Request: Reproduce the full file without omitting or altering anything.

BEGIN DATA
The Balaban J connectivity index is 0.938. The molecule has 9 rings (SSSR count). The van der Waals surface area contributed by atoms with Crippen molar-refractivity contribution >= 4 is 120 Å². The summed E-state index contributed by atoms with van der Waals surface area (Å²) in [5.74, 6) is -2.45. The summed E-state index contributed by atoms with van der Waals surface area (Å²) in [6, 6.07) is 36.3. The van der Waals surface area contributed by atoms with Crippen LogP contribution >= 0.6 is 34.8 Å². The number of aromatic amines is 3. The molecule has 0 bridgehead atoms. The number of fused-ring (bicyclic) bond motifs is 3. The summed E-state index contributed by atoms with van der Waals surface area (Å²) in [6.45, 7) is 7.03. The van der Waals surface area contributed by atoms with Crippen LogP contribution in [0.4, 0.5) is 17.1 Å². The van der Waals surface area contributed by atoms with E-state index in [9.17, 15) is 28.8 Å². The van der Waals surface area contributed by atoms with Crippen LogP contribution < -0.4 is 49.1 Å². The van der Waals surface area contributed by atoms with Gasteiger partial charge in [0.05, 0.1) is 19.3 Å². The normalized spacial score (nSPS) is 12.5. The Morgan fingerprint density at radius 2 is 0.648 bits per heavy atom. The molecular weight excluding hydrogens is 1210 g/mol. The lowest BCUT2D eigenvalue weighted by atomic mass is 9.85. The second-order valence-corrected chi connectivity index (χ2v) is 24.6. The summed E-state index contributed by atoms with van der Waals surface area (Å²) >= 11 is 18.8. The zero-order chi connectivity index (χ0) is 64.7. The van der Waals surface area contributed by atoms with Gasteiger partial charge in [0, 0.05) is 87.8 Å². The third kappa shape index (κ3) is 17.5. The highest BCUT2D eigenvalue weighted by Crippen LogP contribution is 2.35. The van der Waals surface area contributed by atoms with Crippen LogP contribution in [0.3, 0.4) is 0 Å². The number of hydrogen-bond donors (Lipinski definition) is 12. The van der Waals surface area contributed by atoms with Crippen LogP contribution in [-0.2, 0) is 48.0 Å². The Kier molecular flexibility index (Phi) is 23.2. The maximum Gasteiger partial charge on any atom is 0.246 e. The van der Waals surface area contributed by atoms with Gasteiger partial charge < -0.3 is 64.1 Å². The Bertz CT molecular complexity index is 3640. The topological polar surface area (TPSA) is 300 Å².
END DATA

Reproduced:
The Balaban J connectivity index is 0.938. The molecule has 9 rings (SSSR count). The van der Waals surface area contributed by atoms with Crippen molar-refractivity contribution >= 4 is 120 Å². The summed E-state index contributed by atoms with van der Waals surface area (Å²) in [5.74, 6) is -2.45. The summed E-state index contributed by atoms with van der Waals surface area (Å²) in [6, 6.07) is 36.3. The van der Waals surface area contributed by atoms with Crippen LogP contribution >= 0.6 is 34.8 Å². The number of aromatic amines is 3. The molecule has 0 bridgehead atoms. The number of fused-ring (bicyclic) bond motifs is 3. The summed E-state index contributed by atoms with van der Waals surface area (Å²) in [6.45, 7) is 7.03. The van der Waals surface area contributed by atoms with Crippen LogP contribution in [0.4, 0.5) is 17.1 Å². The van der Waals surface area contributed by atoms with E-state index in [9.17, 15) is 28.8 Å². The van der Waals surface area contributed by atoms with Crippen LogP contribution < -0.4 is 49.1 Å². The van der Waals surface area contributed by atoms with Gasteiger partial charge in [0.05, 0.1) is 19.3 Å². The normalized spacial score (nSPS) is 12.5. The Morgan fingerprint density at radius 2 is 0.648 bits per heavy atom. The molecular weight excluding hydrogens is 1210 g/mol. The lowest BCUT2D eigenvalue weighted by atomic mass is 9.85. The second-order valence-corrected chi connectivity index (χ2v) is 24.6. The summed E-state index contributed by atoms with van der Waals surface area (Å²) >= 11 is 18.8. The zero-order chi connectivity index (χ0) is 64.7. The van der Waals surface area contributed by atoms with Gasteiger partial charge in [0, 0.05) is 87.8 Å². The third kappa shape index (κ3) is 17.5. The highest BCUT2D eigenvalue weighted by Crippen LogP contribution is 2.35. The van der Waals surface area contributed by atoms with Crippen LogP contribution in [0.3, 0.4) is 0 Å². The number of hydrogen-bond donors (Lipinski definition) is 12. The van der Waals surface area contributed by atoms with Crippen LogP contribution in [-0.2, 0) is 48.0 Å². The Kier molecular flexibility index (Phi) is 23.2. The maximum Gasteiger partial charge on any atom is 0.246 e. The van der Waals surface area contributed by atoms with Gasteiger partial charge < -0.3 is 64.1 Å². The Bertz CT molecular complexity index is 3640. The topological polar surface area (TPSA) is 300 Å².